Angus flashed him a grin. “Why, I’d be doin’ the country a service if I took the whole lot down myself. The prime minister would probably give me a medal, and any good Scotsman would be filled with pride.”

“I hardly think the prime minister or anyone else would thank you for expressing such a distressing opinion,” Miss Knight said tartly. “I find that sort of remark deeply offensive, as would any person of sense.”

Robert and Andrew froze in the process of setting up the tea tray, staring at Angus with something akin to alarm. Like Nick, they knew exactly what was going to happen.

Angus spun to face the girl, a gleeful smile creasing his wrinkled face. “Of course ye would. What else would anyone expect from a Sassenach? Ye like nothing better than grinding yer boot heels in the faces of good Scottish men and women. Well, let me tell ye, lassie—”

“No, Angus, you will not tell anyone anything,” Nick interjected. “And we can leave the discussion of Scottish nationalism for a time when Captain Gilbride and Miss Knight are not a captive audience.”

He regarded the Prince Regent as a disgrace to his family and his country, but he’d served under the Duke of York and had found him to be a fair and capable commander. And engaging with Angus was asking for more trouble than it was worth. Still, the governess had to learn to deal with the old fellow sooner or later. Nick wouldn’t always be around to come to her defense.

Nick’s grandfather scowled back at him, and for a few moments they waged a silent struggle. Finally, Angus grumbled his surrender and subsided into his favorite chair by the fireplace.

“Thank you,” Nick said. “Miss Knight, would you be so kind as to pour the tea?”

She ignored his request, continuing to glare at Angus as if she might storm up and bash him on the head. What the devil was wrong with her, anyway? Angus had certainly stepped out of line, but her response seemed exaggerated.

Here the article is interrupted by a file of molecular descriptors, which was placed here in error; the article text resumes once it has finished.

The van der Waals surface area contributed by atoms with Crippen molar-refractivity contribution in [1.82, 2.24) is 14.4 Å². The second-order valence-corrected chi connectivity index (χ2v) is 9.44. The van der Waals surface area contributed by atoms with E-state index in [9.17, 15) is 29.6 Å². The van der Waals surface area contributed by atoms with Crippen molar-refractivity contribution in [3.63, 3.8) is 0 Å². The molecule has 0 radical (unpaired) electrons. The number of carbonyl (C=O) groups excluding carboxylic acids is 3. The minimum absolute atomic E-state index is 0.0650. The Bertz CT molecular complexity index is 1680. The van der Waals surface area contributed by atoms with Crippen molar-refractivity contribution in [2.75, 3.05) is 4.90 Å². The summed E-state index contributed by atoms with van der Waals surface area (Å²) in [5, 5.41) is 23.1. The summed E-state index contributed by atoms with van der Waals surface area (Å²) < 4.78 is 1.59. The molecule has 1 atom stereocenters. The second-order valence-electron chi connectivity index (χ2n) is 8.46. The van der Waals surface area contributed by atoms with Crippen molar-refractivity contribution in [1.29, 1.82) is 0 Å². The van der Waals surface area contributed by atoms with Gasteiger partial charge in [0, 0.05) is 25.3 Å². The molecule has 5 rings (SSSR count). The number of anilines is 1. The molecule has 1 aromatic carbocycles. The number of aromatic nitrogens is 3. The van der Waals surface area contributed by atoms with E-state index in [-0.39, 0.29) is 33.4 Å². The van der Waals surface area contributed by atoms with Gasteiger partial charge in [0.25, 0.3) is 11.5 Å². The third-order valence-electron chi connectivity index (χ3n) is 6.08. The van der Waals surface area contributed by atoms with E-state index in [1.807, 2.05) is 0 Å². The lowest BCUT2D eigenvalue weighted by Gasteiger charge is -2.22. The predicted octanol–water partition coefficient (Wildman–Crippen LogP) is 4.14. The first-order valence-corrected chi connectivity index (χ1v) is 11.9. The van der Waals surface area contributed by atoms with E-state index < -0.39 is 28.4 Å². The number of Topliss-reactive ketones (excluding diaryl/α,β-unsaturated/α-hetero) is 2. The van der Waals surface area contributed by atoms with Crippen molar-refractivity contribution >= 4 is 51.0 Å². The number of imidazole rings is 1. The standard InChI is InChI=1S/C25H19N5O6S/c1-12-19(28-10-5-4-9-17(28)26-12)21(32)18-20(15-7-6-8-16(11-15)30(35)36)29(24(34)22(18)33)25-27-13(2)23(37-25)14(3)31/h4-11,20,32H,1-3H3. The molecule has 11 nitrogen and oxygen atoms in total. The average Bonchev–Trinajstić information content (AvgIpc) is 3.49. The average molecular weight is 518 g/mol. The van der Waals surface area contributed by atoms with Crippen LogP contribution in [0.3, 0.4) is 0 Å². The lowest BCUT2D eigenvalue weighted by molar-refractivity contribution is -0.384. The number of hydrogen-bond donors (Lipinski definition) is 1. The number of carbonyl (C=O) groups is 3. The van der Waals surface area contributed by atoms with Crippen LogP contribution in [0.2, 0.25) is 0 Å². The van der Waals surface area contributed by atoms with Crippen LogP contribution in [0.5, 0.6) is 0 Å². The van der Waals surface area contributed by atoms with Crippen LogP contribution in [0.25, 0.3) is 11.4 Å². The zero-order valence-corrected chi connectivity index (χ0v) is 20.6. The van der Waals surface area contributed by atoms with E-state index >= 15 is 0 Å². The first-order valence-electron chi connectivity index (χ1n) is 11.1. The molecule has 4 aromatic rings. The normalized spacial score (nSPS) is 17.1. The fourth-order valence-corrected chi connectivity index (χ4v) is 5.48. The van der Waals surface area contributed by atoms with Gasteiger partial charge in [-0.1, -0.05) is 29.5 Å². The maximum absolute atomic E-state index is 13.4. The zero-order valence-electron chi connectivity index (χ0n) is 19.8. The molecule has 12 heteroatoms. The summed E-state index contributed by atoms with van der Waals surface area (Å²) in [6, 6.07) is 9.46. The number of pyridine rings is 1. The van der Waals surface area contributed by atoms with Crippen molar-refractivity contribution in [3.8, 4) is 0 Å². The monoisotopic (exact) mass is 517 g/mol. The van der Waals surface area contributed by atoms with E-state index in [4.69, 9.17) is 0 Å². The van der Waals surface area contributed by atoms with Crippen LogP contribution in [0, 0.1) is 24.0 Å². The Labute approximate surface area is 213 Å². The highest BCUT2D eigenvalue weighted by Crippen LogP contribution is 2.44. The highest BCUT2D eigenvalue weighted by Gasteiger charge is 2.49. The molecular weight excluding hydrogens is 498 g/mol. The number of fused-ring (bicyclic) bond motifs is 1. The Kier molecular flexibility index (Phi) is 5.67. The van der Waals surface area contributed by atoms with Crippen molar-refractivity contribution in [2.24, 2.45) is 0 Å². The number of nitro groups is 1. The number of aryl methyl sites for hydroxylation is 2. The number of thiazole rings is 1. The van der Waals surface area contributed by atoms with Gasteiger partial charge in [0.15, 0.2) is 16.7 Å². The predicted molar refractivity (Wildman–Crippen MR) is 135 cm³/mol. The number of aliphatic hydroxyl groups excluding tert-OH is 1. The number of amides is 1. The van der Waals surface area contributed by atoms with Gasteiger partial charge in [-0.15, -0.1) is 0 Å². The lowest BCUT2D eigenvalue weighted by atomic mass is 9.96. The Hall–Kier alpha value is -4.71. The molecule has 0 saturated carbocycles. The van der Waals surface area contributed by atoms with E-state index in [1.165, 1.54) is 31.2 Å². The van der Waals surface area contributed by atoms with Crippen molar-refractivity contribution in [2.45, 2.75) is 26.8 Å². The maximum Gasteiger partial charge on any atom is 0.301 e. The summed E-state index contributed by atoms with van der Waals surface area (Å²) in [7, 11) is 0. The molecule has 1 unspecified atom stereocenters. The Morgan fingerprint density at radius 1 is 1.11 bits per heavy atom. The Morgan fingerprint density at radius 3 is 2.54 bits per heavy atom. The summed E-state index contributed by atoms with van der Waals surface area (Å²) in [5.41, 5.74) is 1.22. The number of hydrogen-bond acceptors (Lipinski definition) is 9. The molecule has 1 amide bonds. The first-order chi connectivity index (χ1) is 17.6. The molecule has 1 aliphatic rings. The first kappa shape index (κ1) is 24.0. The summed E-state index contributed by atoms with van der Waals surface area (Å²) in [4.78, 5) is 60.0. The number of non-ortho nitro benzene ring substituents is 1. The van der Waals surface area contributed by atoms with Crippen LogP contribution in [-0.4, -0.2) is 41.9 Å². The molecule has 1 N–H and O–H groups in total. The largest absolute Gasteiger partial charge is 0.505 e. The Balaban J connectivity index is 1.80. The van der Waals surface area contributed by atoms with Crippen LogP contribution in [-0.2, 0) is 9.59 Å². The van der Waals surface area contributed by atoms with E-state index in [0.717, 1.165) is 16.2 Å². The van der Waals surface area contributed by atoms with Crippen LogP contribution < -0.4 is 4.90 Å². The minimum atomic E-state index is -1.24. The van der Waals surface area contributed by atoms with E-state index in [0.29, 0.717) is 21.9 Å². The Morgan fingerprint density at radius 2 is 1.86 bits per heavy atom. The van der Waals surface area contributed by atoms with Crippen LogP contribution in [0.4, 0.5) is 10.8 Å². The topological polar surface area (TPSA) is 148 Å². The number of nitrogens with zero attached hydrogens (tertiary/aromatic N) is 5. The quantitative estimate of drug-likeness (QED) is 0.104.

“Miss Knight, if you have finished arguing with my grandfather, I repeat that I would be greatly obliged if you would pour the tea,” Nick said in the voice he’d used on insubordinate junior officers.

She flinched, and her gaze jumped to meet his. Her cheeks flushed a pale pink, but then her frown smoothed into a polite, bland expression—the one that the best sort of servants adopted when what they really wanted to do was throttle their employers.

“I beg your pardon, my lord,” she said calmly. “I certainly didn’t wish to offend you or Mr. MacDonald.”

“Of course ye did,” snipped Angus.

“No, Mr. MacDonald, she did not,” Alec said sternly. Then he looked at Nick with a cool, warning gaze. “I trust you realize that as well, Arnprior.”

Something was going on here that Nick didn’t quite understand. While Alec knew better than to take grumpy old Highlanders too seriously, his friend clearly felt a high degree of loyalty to Miss Knight. If he didn’t know Alec was absolutely devoted to his wife, he might even think the two were romantically involved.

That was nonsensical, of course, but something about Miss Knight was definitely off.

“It’s perfectly fine, Captain Gilbride,” she said. “Please, if you’ll all be seated, I’ll be happy to serve tea.”